Thursday, August 31, 2006
This post is part of the series of guest posts addressing various authors' views of what should be taught in torts courses.
Peter Nordberg is a shareholder in the law firm of Berger & Montague and runs Daubert on the Web.
I always enjoy exchanging views with Ted Frank, despite our tendency to see things differently on nearly every earthly subject. Maybe it’s because Ted is so unfailingly polite, even when he worries that he hasn’t been.
On the issue of ideology in the classroom, maybe I should have been a little clearer. Legal positivism notwithstanding, there is no such thing as “value free” law, and law schools should not promulgate the fiction that there is. Especially not in torts class. To the contrary, students should develop a healthy appreciation that the tort system has winners and losers, and that our legal rules are not mere lemmas following ineluctably from some immutable set of neutral principles, written in the sky. Legal rules implement policy choices that are open to rational debate, and they reflect an often imperfect balance between competing and sometimes incommensurable social values.
So although I don’t share the view that the legal academy is currently overtaken with a pro-liability bias, neither do I begrudge classroom discussion of the McDonald’s coffee case. Admittedly, it’s just one case, out of the millions that have contributed to our nation’s jurisprudence since the Founding. But it may be one suitable vehicle for honing students’ skills at policy analysis. It is also so canonical a fount of anti-tort wisdom, by now, that any law school graduate would be at severe disadvantage during cocktail hour, if not conversant with it.
What I do think is that not every policy debate contributes to the inculcation of specialized legal knowledge. There’s something to be said, perhaps, for exposing graduate students in all fields and disciplines to critiques tending to call broad swatches of their whole professional endeavor into radical question. But that is not a practice we tend to follow with any special zeal in other areas. Business schools do not generally bring in weekly guest lecturers on the negative social and spiritual consequences that follow from the human and corporate pursuit of economic gain. It is assumed that a vast literature on that subject is already available to the B-school students, and that it was open to them to become ministers, or social anthropologists, if they wanted to. We likewise assume that candidates for doctoral degrees in physics already know, or can easily find out, that scientific knowledge can be used for good or evil. If we nevertheless make them pay tuition to attend compulsory seminars on that topic, the seminars had better tell them something they didn’t already know – something that may prove useful to them in their professional endeavors, or that may add in some valuable way to the fund of knowledge with which their general education has already endowed them, or with which their professional and life experiences soon will.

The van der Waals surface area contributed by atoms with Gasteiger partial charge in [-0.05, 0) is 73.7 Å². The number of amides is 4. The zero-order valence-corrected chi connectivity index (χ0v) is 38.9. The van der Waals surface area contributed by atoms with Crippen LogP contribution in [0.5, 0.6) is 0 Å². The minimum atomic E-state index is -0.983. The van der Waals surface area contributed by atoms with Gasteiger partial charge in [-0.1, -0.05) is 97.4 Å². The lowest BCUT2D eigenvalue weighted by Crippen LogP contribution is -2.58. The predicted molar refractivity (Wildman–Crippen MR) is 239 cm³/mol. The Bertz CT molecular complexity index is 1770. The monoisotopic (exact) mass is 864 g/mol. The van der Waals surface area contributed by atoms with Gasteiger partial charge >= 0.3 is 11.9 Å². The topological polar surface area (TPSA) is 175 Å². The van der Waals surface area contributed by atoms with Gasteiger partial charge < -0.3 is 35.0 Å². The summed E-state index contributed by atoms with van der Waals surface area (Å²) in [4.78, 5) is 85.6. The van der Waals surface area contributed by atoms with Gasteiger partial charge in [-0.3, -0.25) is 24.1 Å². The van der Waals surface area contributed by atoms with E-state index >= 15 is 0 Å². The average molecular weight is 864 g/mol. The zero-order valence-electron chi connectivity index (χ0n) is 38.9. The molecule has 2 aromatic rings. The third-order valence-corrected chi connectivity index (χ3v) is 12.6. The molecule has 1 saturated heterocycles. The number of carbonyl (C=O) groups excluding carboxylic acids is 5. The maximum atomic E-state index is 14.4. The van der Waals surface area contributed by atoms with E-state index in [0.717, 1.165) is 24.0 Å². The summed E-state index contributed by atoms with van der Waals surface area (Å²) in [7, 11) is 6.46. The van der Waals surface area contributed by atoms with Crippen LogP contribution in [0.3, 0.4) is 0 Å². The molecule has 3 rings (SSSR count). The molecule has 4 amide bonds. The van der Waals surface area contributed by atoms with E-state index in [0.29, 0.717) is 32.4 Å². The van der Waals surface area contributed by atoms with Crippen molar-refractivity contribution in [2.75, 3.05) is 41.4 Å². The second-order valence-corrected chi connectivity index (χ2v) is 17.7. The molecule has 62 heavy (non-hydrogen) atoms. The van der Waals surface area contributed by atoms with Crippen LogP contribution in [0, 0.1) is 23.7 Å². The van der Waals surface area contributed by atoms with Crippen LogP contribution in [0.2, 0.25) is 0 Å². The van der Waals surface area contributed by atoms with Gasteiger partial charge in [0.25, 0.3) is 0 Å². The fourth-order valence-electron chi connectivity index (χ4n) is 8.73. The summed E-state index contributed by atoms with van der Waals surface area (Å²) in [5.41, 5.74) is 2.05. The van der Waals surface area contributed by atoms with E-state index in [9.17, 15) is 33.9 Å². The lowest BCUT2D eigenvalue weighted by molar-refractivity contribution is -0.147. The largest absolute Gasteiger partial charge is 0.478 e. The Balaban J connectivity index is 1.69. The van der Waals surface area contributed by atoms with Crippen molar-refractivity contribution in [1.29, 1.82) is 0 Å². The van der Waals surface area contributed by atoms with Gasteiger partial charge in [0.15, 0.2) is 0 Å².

So too with law. Yes, lawsuits are usually time-consuming, resource-devouring, agenda-disrupting endeavors, for everyone involved. As a solution to any person’s problems, they should be considered a last resort (leaving aside such nonsolutions as physical violence or acquiescent deference to the will of the stronger). It’s impossible for me to believe that any law students lack a basic understanding of these features of our legal system by the time they matriculate. They form a fundamental theme of our literature and culture, from Dickens to Kafka to Ted Frank. And if it has previously escaped students’ attention that discovery, for example, can be a burdensome thing, or that its burdensomeness can be exploited to tactical advantage, that subject is sure to come up, as matters already stand, sometime during the discussion of Rule 26 during first-year civil procedure class. Likewise, if any students fail to grasp, by the time commencement rolls around, that our legal system creates costs for commercial enterprises – costs those enterprises would quite naturally prefer not to incur – then I’m willing to agree to withhold those students’ diplomas, pending their completion of a summer-school course at the Manhattan Institute.
I’m sure, in short, that many students would enjoy putting down the casebooks for a spirited rehashing of everybody’s armchair opinions on whether litigation is a good thing or a bad thing. But unless further discussion of these topics has something tangible and useful to contribute to their professional education, beyond whatever any college graduate could already glean from the extensive public debate on these issues, I’d prefer to move on, in law school, to more intellectually and professionally nutritious subjects.